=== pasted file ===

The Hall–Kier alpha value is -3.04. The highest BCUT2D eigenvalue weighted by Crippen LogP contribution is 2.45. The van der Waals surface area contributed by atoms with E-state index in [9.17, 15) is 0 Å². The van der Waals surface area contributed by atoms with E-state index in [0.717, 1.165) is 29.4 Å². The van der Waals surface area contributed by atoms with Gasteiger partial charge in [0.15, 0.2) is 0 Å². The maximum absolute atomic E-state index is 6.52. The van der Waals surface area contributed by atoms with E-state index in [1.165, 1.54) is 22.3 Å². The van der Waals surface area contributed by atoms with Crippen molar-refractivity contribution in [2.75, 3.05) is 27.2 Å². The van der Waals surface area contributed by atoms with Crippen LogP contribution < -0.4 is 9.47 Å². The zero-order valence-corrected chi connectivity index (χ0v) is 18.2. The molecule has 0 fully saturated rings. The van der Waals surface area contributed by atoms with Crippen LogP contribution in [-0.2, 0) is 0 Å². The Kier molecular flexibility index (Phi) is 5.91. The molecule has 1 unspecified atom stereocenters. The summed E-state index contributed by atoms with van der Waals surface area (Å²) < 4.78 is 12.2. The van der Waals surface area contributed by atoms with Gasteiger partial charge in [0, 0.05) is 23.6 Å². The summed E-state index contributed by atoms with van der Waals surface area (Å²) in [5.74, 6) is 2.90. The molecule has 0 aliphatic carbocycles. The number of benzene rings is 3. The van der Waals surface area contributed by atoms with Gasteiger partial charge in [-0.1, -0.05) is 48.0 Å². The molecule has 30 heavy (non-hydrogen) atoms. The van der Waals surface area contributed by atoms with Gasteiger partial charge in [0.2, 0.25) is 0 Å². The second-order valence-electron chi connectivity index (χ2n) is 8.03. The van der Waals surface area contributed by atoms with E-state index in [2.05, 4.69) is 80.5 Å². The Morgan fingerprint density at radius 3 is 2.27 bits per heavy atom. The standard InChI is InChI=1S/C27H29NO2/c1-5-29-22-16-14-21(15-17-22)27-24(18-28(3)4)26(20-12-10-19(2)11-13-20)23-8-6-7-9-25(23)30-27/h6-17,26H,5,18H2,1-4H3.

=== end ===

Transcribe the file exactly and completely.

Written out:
The Hall–Kier alpha value is -3.04. The highest BCUT2D eigenvalue weighted by Crippen LogP contribution is 2.45. The van der Waals surface area contributed by atoms with E-state index in [9.17, 15) is 0 Å². The van der Waals surface area contributed by atoms with E-state index in [0.717, 1.165) is 29.4 Å². The van der Waals surface area contributed by atoms with Gasteiger partial charge in [0.15, 0.2) is 0 Å². The maximum absolute atomic E-state index is 6.52. The van der Waals surface area contributed by atoms with E-state index in [1.165, 1.54) is 22.3 Å². The van der Waals surface area contributed by atoms with Crippen molar-refractivity contribution in [2.75, 3.05) is 27.2 Å². The van der Waals surface area contributed by atoms with Crippen LogP contribution < -0.4 is 9.47 Å². The zero-order valence-corrected chi connectivity index (χ0v) is 18.2. The molecule has 0 fully saturated rings. The van der Waals surface area contributed by atoms with Crippen LogP contribution in [-0.2, 0) is 0 Å². The Kier molecular flexibility index (Phi) is 5.91. The molecule has 1 unspecified atom stereocenters. The summed E-state index contributed by atoms with van der Waals surface area (Å²) < 4.78 is 12.2. The van der Waals surface area contributed by atoms with Gasteiger partial charge in [0, 0.05) is 23.6 Å². The summed E-state index contributed by atoms with van der Waals surface area (Å²) in [5.74, 6) is 2.90. The molecule has 0 aliphatic carbocycles. The number of benzene rings is 3. The van der Waals surface area contributed by atoms with Gasteiger partial charge in [-0.1, -0.05) is 48.0 Å². The molecule has 30 heavy (non-hydrogen) atoms. The van der Waals surface area contributed by atoms with Gasteiger partial charge in [0.2, 0.25) is 0 Å². The second-order valence-electron chi connectivity index (χ2n) is 8.03. The van der Waals surface area contributed by atoms with E-state index in [2.05, 4.69) is 80.5 Å². The Morgan fingerprint density at radius 3 is 2.27 bits per heavy atom. The standard InChI is InChI=1S/C27H29NO2/c1-5-29-22-16-14-21(15-17-22)27-24(18-28(3)4)26(20-12-10-19(2)11-13-20)23-8-6-7-9-25(23)30-27/h6-17,26H,5,18H2,1-4H3.